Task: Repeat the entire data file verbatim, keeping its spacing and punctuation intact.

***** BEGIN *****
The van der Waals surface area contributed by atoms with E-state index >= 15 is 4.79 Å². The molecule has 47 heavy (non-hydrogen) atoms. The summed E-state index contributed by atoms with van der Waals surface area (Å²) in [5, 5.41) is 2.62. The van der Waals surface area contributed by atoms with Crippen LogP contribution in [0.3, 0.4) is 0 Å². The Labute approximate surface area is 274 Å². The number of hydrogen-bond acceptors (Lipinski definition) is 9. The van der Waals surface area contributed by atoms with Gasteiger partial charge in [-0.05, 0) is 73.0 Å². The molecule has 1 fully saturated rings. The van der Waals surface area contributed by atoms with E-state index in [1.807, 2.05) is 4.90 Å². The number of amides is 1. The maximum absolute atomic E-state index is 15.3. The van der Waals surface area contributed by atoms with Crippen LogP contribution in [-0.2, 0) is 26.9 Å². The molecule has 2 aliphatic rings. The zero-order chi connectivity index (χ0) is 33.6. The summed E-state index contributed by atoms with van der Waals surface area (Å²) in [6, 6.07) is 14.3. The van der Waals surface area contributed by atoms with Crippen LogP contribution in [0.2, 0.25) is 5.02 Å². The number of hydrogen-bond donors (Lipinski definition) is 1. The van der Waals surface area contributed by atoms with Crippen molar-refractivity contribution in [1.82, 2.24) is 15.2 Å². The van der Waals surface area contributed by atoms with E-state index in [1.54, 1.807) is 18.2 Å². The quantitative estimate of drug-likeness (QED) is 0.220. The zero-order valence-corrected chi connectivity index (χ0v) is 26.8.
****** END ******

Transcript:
The van der Waals surface area contributed by atoms with E-state index >= 15 is 4.79 Å². The molecule has 47 heavy (non-hydrogen) atoms. The summed E-state index contributed by atoms with van der Waals surface area (Å²) in [5, 5.41) is 2.62. The van der Waals surface area contributed by atoms with Crippen LogP contribution in [0.3, 0.4) is 0 Å². The Labute approximate surface area is 274 Å². The number of hydrogen-bond acceptors (Lipinski definition) is 9. The van der Waals surface area contributed by atoms with Gasteiger partial charge in [-0.05, 0) is 73.0 Å². The molecule has 1 fully saturated rings. The van der Waals surface area contributed by atoms with E-state index in [1.807, 2.05) is 4.90 Å². The number of amides is 1. The maximum absolute atomic E-state index is 15.3. The van der Waals surface area contributed by atoms with Crippen LogP contribution in [-0.2, 0) is 26.9 Å². The molecule has 2 aliphatic rings. The zero-order chi connectivity index (χ0) is 33.6. The summed E-state index contributed by atoms with van der Waals surface area (Å²) in [6, 6.07) is 14.3. The van der Waals surface area contributed by atoms with Crippen LogP contribution in [0.2, 0.25) is 5.02 Å². The number of hydrogen-bond donors (Lipinski definition) is 1. The van der Waals surface area contributed by atoms with Crippen molar-refractivity contribution in [1.82, 2.24) is 15.2 Å². The van der Waals surface area contributed by atoms with E-state index in [1.54, 1.807) is 18.2 Å². The quantitative estimate of drug-likeness (QED) is 0.220. The zero-order valence-corrected chi connectivity index (χ0v) is 26.8.